EGFR antibodies have shown promise in patients with advanced non-small-cell lung cancer (NSCLC), particularly with squamous cell histology. We hypothesised that EGFR copy number by fluorescence in-situ hybridisation (FISH) can identify patients most likely to benefit from these drugs combined with chemotherapy and we aimed to explore the activity of cetuximab with chemotherapy in patients with advanced NSCLC who are EGFR FISH-positive.
We did this open-label, phase 3 study (SWOG S0819) at 277 sites in the USA and Mexico. We randomly assigned (1:1) eligible patients with treatment-naive stage IV NSCLC to receive paclitaxel (200 mg/m 2; every 21 days) plus carboplatin (area under the curve of 6 by modified Calvert formula; every 21 days) or carboplatin plus paclitaxel and bevacizumab (15 mg/kg; every 21 days), either with cetuximab (250 mg/m 2 weekly after loading dose; cetuximab group) or without (control group), stratified by bevacizumab treatment, smoking status, and M-substage using a dynamic-balancing algorithm. Co-primary endpoints were progression-free survival in patients with EGFR FISH-positive cancer and overall survival in the entire study population. We analysed clinical outcomes with the intention-to-treat principle and analysis of safety outcomes included patients who received at least one dose of study drug. This study is registered with ClinicalTrials.gov (number NCT00946712).
Between Aug 13, 2009, and May 30, 2014, we randomly assigned 1313 patients to the control group (n=657; 277 with bevacizumab and 380 without bevacizumab in the intention-to-treat population) or the cetuximab group (n=656; 283 with bevacizumab and 373 without bevacizumab in the intention-to-treat population). EGFR FISH was assessable in 976 patients and 400 patients (41%) were EGFR FISH-positive. The median follow-up for patients last known to be alive was 35·2 months (IQR 22·9–39·9). After 194 progression-free survival events in the cetuximab group and 198 in the control group in the EGFR FISH-positive subpopulation, progression-free survival did not differ between treatment groups (hazard ratio [HR] 0·92, 95% CI 0·75–1·12; p=0·40; median 5·4 months [95% CI 4·5–5·7] vs 4·8 months [3·9–5·5]). After 570 deaths in the cetuximab group and 593 in the control group, overall survival did not differ between the treatment groups in the entire study population (HR 0·93, 95% CI 0·83–1·04; p=0·22; median 10·9 months [95% CI 9·5–12·0] vs 9·2 months [8·7–10·3]). In the prespecified analysis of EGFR FISH-positive subpopulation with squamous cell histology, overall survival was significantly longer in the cetuximab group than in the control group (HR 0·58, 95% CI 0·36–0·86; p=0·0071), although progression-free survival did not differ between treatment groups in this subgroup (0·68, 0·46–1·01; p=0·055). Overall survival and progression-free survival did not differ among patients who were EGFR FISH non-positive with squamous cell histology (HR 1·04, 95% CI 0·78–1·40; p=0·77; and 1·02, 0·77–1·36; p=0·88 respectively) or patients with non-squamous histology regardless of EGFR FISH status (for EGFR FISH-positive 0·88, 0·68–1·14; p=0·34; and 0·99, 0·78–1·27; p=0·96; respectively; and for EGFR FISH non-positive 1·00, 0·85–1·17; p=0·97; and 1·03, 0·88–1·20; p=0·69; respectively). The most common grade 3–4 adverse events were decreased neutrophil count (210 [37%] in the cetuximab group vs 158 [25%] in the control group), decreased leucocyte count (103 [16%] vs 74 [20%]), fatigue (81 [13%] vs 74 [20%]), and acne or rash (52 [8%] vs one [< 1%]). 59 (9%) patients in the cetuximab group and 31 (5%) patients in the control group had severe adverse events. Deaths related to treatment occurred in 32 (6%) patients in the cetuximab group and 13 (2%) patients in the control group.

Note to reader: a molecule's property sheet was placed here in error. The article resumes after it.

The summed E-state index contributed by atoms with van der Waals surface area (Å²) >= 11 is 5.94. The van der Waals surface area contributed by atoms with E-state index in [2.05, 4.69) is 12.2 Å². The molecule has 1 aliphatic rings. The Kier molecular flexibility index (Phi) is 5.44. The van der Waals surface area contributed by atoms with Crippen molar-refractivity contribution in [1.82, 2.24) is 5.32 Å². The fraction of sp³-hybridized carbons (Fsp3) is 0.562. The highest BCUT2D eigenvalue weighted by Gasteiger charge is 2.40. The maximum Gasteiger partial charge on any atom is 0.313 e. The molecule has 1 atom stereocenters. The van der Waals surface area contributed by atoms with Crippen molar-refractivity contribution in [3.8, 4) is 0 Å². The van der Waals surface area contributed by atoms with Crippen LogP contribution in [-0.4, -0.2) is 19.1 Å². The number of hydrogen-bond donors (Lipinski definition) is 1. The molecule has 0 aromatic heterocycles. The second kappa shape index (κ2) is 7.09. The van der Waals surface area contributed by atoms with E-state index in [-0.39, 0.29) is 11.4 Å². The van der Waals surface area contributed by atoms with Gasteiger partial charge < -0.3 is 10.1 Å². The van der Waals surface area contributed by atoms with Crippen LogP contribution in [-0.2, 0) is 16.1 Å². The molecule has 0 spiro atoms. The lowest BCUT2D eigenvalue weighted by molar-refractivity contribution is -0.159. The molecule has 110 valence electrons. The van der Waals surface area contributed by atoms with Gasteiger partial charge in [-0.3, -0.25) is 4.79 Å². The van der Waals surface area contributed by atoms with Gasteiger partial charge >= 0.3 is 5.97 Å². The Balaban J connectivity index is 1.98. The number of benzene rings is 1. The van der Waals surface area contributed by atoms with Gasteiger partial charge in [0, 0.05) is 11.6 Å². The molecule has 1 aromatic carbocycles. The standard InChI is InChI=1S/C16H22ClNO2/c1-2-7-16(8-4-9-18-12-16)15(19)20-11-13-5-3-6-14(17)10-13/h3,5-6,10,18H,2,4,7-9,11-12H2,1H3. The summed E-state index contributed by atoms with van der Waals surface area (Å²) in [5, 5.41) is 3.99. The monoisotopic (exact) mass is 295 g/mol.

Although this study did not meet its primary endpoints, prespecified subgroup analyses of patients with EGFR FISH-positive squamous-cell carcinoma cancers are encouraging and support continued evaluation of anti-EGFR antibodies in this subpopulation.
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Research reported in this publication was supported by the National Cancer Institute of the National Institutes of Health under Award Numbers (SWOG) CA180888, CA180819; (ECOG/ACRIN) CA180820; (Alliance) CA180821; Other: CA180846; CA189830, CA189971, CA189972, CA180818, C189853, CA180835, CA189957, CA189858, CA180834, CA189952, CA189954, CA189860, CA180826, CA189872, CA189953, CA 189808, CA189854, CA180858, CA189829, CA180830, CA189804, CA189997, CA189809, CA189848, CA180828, CA189856, CA189822, CA189821, CA180798, CA189817, CA189960 and in part by Eli Lilly and Company.
Herbst, Roy S.; Redman, Mary W.; Kim, Edward S.; Semrad, Thomas J.; Bazhenova, Lyudmila; Masters, Gregory; Oettel, Kurt; Guaglianone, Perry; Reynolds, Christopher; Karnad, Anand; Arnold, Susanne M.; Varella-Garcia, Marileila; Moon, James; Mack, Philip C.; Blanke, Charles D.; Hirsch, Fred R.; Kelly, Karen; and Gandara, David R., "Cetuximab Plus Carboplatin and Paclitaxel With or Without Bevacizumab Versus Carboplatin and Paclitaxel With or Without Bevacizumab in Advanced NSCLC (SWOG S0819): A Randomised, Phase 3 Study" (2018). Markey Cancer Center Faculty Publications. 134.